If you’re not paying attention to what customers are saying about you online, you’re missing key opportunities. Reaching out to customers who mention your company, be it in a good or bad context, allows you to preemptively address their needs and increases customer satisfaction.
In the past, clients of BlueOcean Market Intelligence only interacted with customers who contacted them directly via social media. According to Arnab Saharoy, Product Manager, “What our analysis shows for many brands is that there are millions of conversations happening around the brand’s products or services outside the purview of the brand’s own channel.”
By developing a social listening software, BlueOcean helps clients find and proactively reach out to customers who are talking about them online. A customer service “home run” on the Internet can attract positive attention far beyond the customer you assist. Morton’s Steakhouse discovered this when they saw a popular blogger’s playful tweet suggesting they deliver steaks to him at the airport when he landed. To his extreme surprise and delight, a tuxedo-clad Morton’s employee was waiting for him upon arrival, steaks in hand. The story went viral and earned the steakhouse a reputation that routinely lands them a spot in pieces like this one.
To accomplish a similar win, consider implementing social listening software that will alert you to any mentions of your brand online. Positive mentions can present opportunities to show your gratitude, whether you go the extra mile, like Morton’s, or simply respond to let the customer know you noticed and appreciate it. For complaints, respond with an apology, a description of what the company is doing to correct the issue and a gift certificate or discount to make up for any inconvenience.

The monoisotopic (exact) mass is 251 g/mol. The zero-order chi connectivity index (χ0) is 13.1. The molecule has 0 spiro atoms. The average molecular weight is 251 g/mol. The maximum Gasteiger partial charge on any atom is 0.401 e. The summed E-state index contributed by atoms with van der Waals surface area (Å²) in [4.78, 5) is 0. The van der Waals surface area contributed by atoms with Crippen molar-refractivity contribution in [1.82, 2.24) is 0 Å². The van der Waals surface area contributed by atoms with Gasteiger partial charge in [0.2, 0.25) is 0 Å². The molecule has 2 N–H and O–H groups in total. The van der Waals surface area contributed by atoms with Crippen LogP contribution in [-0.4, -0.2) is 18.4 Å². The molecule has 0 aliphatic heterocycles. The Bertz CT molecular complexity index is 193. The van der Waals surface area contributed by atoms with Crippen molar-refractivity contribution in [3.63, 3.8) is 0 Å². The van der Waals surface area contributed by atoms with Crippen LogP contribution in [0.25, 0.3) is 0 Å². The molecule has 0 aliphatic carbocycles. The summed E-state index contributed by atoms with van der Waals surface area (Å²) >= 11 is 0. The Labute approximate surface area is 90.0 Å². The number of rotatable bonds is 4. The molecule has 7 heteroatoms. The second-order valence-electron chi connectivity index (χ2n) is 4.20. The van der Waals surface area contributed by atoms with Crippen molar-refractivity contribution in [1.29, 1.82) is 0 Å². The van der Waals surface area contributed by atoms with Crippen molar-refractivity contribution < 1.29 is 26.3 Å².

5. Create Content That Answers Common Customer Questions.
Many customers prefer to find answers to their problems themselves rather than having to call or email a company. Which means if you make helpful information difficult or impossible to find, you’re cheating yourself out of a valuable opportunity to satisfy customers. A Forrester survey even revealed that 57 percent of customers will give up on an online purchase altogether if finding the answer to their question proves too difficult.
One of the easiest ways to please customers in search of a solution is to make answers to common questions easy to find. You can identify these questions by talking to customer service representatives, identifying the most frequent searches performed on your website and reviewing customer service call and email logs. Group answers in one place, such as an easy-to-find and read FAQ section on your site. To provide more detailed information about common issues, create articles, blog posts and webinars that provide a more extensive guide to addressing the issue.
6. Include a Live Chat Option on Your Website.
The Forrester survey found that 44 percent of respondents believe the ability to get quick answers from a live chat representative during an online purchase is “one of the most important features a website can offer.” Online chat assures website visitors that someone at the company is there to provide any information needed and saves them the trouble of having to search for an answer or call or email the company. HubRunner, a web design company, decided to implement live chat on their site to increase interaction with website visitors. The feature helps customers overcome barriers to contacting the company and enables staff to build better relationships with them.
Example of live chat popup window from HubRunner.
Cassie Crudo, Operations Manager, recalls an incident where a lead who became a customer “was excited to find out that the person she was asking questions to would also be her dedicated account specialist, and was the person she met at the tradeshow the week before.” The feature offered a way to provide personal, helpful information to a customer who was still deciding whether or not to contact the company.
Proactive customer service doesn’t just help you keep the customers you have happy. By turning your customers into advocates for your brand, it becomes a marketing tool that drives new business. Investing a little extra in a proactive customer service approach now is a valuable strategy that can result in considerable dividends down the line.
Thumbnail image created by Stephan Ridgway.